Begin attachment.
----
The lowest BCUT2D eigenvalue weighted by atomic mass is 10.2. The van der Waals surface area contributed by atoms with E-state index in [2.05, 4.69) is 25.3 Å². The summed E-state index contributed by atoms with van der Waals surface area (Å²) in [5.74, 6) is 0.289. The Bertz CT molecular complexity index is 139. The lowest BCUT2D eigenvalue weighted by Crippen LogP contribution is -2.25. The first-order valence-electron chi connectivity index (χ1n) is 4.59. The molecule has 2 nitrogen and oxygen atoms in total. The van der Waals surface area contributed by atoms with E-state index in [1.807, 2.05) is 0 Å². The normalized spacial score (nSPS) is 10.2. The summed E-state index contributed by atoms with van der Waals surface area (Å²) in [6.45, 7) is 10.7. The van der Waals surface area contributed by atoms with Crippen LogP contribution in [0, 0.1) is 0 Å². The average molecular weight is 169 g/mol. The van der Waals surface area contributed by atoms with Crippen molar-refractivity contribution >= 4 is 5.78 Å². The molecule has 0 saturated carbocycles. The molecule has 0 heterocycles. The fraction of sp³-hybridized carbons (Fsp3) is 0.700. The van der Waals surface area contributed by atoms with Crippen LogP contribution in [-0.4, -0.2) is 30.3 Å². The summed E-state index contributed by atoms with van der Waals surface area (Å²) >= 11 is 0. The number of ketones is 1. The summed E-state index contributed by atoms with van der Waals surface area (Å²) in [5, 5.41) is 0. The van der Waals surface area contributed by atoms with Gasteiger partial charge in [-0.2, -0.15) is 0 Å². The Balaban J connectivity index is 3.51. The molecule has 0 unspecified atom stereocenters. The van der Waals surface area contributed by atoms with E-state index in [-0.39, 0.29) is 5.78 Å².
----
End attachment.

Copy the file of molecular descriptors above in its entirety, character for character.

The lowest BCUT2D eigenvalue weighted by atomic mass is 10.2. The van der Waals surface area contributed by atoms with E-state index in [2.05, 4.69) is 25.3 Å². The summed E-state index contributed by atoms with van der Waals surface area (Å²) in [5.74, 6) is 0.289. The Bertz CT molecular complexity index is 139. The lowest BCUT2D eigenvalue weighted by Crippen LogP contribution is -2.25. The first-order valence-electron chi connectivity index (χ1n) is 4.59. The molecule has 2 nitrogen and oxygen atoms in total. The van der Waals surface area contributed by atoms with E-state index in [1.807, 2.05) is 0 Å². The normalized spacial score (nSPS) is 10.2. The summed E-state index contributed by atoms with van der Waals surface area (Å²) in [6.45, 7) is 10.7. The van der Waals surface area contributed by atoms with Crippen LogP contribution in [0, 0.1) is 0 Å². The average molecular weight is 169 g/mol. The van der Waals surface area contributed by atoms with Crippen molar-refractivity contribution >= 4 is 5.78 Å². The molecule has 0 saturated carbocycles. The molecule has 0 heterocycles. The fraction of sp³-hybridized carbons (Fsp3) is 0.700. The van der Waals surface area contributed by atoms with Crippen LogP contribution in [-0.4, -0.2) is 30.3 Å². The summed E-state index contributed by atoms with van der Waals surface area (Å²) >= 11 is 0. The number of ketones is 1. The summed E-state index contributed by atoms with van der Waals surface area (Å²) in [5, 5.41) is 0. The van der Waals surface area contributed by atoms with Gasteiger partial charge in [-0.2, -0.15) is 0 Å². The Balaban J connectivity index is 3.51. The molecule has 0 unspecified atom stereocenters. The van der Waals surface area contributed by atoms with E-state index in [-0.39, 0.29) is 5.78 Å².